The health benefits of potatoes relate to their nutrient content, though they may possess other healing properties as well. As an interesting side note, boiled potato peel dressings may be an effective treatment for skin wounds in some third-world countries where modern skin graft procedures are not available. Preliminary studies conducted at a children's hospital in Bombay, India, using a dressing prepared from boiled potato peelings attached to standard gauze bandages, have demonstrated good therapeutic effect in promoting healing and keeping burns from becoming infected. Patients noted pain relief, while physicians noted reduced levels of bacterial contamination and faster healing with the use of boiled potato peel dressings.
A Answers (3)
Michael T Murray, Naturopathic Medicine, answered
Spuds are high on the glycemic index -- that is, they give blood sugar a quick boost -- which is bad for diabetics but good in moderate doses for other people in need of an energy surge. Potatoes are also an excellent source of vitamin C. Heap on some salsa and top with a dollop of low-fat sour cream to enhance the effect. Spicy foods are stimulating, and hot peppers wake up more than your taste buds. Make it a sweet potato and you get a booster shot of antioxidants.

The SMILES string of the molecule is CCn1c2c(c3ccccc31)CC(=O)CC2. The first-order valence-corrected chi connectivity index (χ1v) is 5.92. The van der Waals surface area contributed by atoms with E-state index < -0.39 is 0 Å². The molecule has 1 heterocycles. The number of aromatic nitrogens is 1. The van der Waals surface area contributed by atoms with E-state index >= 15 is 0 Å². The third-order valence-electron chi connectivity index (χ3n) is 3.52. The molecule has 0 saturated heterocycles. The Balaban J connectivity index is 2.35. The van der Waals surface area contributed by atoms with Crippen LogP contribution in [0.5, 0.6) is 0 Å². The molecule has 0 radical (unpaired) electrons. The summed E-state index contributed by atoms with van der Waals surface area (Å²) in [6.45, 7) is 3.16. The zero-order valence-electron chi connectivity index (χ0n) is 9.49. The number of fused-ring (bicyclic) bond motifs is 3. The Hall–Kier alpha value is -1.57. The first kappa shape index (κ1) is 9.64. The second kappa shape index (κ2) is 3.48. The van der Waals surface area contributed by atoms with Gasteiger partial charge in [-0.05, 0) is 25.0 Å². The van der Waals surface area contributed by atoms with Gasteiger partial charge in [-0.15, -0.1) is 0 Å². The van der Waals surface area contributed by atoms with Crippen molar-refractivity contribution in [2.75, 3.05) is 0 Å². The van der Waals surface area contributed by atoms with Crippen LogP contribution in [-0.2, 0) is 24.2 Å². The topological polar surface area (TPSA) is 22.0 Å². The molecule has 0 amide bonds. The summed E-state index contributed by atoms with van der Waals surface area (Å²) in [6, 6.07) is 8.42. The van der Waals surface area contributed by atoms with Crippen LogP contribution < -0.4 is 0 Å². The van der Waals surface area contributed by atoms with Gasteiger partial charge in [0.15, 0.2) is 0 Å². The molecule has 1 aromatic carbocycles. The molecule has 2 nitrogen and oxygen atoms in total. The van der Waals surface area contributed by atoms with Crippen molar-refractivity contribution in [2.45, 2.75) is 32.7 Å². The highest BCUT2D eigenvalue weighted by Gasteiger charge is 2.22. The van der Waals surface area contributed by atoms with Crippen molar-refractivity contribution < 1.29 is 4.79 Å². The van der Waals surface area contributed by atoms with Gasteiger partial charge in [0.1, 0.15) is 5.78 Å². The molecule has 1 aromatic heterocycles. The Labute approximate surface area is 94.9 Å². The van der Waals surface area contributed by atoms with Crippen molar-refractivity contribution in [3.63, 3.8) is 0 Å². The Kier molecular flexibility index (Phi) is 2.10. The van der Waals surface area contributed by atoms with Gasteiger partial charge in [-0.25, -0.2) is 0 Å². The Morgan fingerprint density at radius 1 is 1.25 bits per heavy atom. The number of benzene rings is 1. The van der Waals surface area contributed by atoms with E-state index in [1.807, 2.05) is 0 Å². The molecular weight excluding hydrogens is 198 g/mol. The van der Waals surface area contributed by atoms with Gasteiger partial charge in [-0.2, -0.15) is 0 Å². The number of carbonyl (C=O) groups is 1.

From The Mind-Beauty Connection: 9 Days to Less Stress, Gorgeous Skin, and a Whole New You by Amy Wechsler.
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Dole Nutrition Institute answeredPotatoes are the most widely consumed vegetable in the U.S., which wouldn’t be so bad if they weren’t primarily eaten deep-fried or mashed with added fat and sodium. Potatoes are naturally heart healthy, with all three of these varieties—russet, red and white—containing the same unique combination of potassium, vitamin B6, vitamin C and fiber. A British study discovered that potatoes also contain compounds called kukoamines, which lower blood pressure. And a small Swedish study found that boiled and mashed potatoes were more satiating than French fries when served as breakfast after overnight fasting. Potatoes also contain chlorogenic acid, a phytochemical that research shows may block the formation of carcinogenic nitrosamines and reduce the risk of liver and colon cancers. Korean scientists found that the potato peel can contain up to 20 times more chlorogenic acid than the pulp, while Indian researchers demonstrated that potato peel extract can reduce the chemically induced oxidation of human red blood cell membranes by up to 85%—two good reasons to leave the skins on!